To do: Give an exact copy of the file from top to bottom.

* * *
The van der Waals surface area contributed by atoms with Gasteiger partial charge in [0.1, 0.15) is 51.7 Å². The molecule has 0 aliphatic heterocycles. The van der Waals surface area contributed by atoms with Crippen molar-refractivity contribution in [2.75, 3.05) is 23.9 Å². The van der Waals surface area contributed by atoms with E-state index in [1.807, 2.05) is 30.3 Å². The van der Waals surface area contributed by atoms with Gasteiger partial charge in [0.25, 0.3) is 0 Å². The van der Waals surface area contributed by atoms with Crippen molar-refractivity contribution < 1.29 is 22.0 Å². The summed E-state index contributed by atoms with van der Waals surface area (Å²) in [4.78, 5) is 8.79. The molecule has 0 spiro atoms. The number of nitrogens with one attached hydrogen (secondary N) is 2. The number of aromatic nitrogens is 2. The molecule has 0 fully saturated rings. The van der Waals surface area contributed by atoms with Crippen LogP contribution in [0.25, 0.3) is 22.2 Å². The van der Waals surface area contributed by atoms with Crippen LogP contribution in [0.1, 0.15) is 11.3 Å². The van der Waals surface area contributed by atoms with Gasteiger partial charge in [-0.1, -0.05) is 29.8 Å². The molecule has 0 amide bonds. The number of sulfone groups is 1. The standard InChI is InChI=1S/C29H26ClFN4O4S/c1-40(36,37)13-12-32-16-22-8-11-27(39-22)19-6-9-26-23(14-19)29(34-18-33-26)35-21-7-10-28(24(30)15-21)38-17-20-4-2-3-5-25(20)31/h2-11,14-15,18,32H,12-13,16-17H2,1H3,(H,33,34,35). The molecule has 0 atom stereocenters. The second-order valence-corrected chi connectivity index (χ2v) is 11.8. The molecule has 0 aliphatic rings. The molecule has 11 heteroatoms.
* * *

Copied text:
The van der Waals surface area contributed by atoms with Gasteiger partial charge in [0.1, 0.15) is 51.7 Å². The molecule has 0 aliphatic heterocycles. The van der Waals surface area contributed by atoms with Crippen molar-refractivity contribution in [2.75, 3.05) is 23.9 Å². The van der Waals surface area contributed by atoms with E-state index in [1.807, 2.05) is 30.3 Å². The van der Waals surface area contributed by atoms with Gasteiger partial charge in [0.25, 0.3) is 0 Å². The van der Waals surface area contributed by atoms with Crippen molar-refractivity contribution < 1.29 is 22.0 Å². The summed E-state index contributed by atoms with van der Waals surface area (Å²) in [4.78, 5) is 8.79. The molecule has 0 spiro atoms. The number of nitrogens with one attached hydrogen (secondary N) is 2. The number of aromatic nitrogens is 2. The molecule has 0 fully saturated rings. The van der Waals surface area contributed by atoms with Crippen LogP contribution in [0.25, 0.3) is 22.2 Å². The van der Waals surface area contributed by atoms with Crippen LogP contribution in [0.1, 0.15) is 11.3 Å². The van der Waals surface area contributed by atoms with Gasteiger partial charge in [-0.1, -0.05) is 29.8 Å². The molecule has 0 amide bonds. The number of sulfone groups is 1. The standard InChI is InChI=1S/C29H26ClFN4O4S/c1-40(36,37)13-12-32-16-22-8-11-27(39-22)19-6-9-26-23(14-19)29(34-18-33-26)35-21-7-10-28(24(30)15-21)38-17-20-4-2-3-5-25(20)31/h2-11,14-15,18,32H,12-13,16-17H2,1H3,(H,33,34,35). The molecule has 0 atom stereocenters. The second-order valence-corrected chi connectivity index (χ2v) is 11.8. The molecule has 0 aliphatic rings. The molecule has 11 heteroatoms.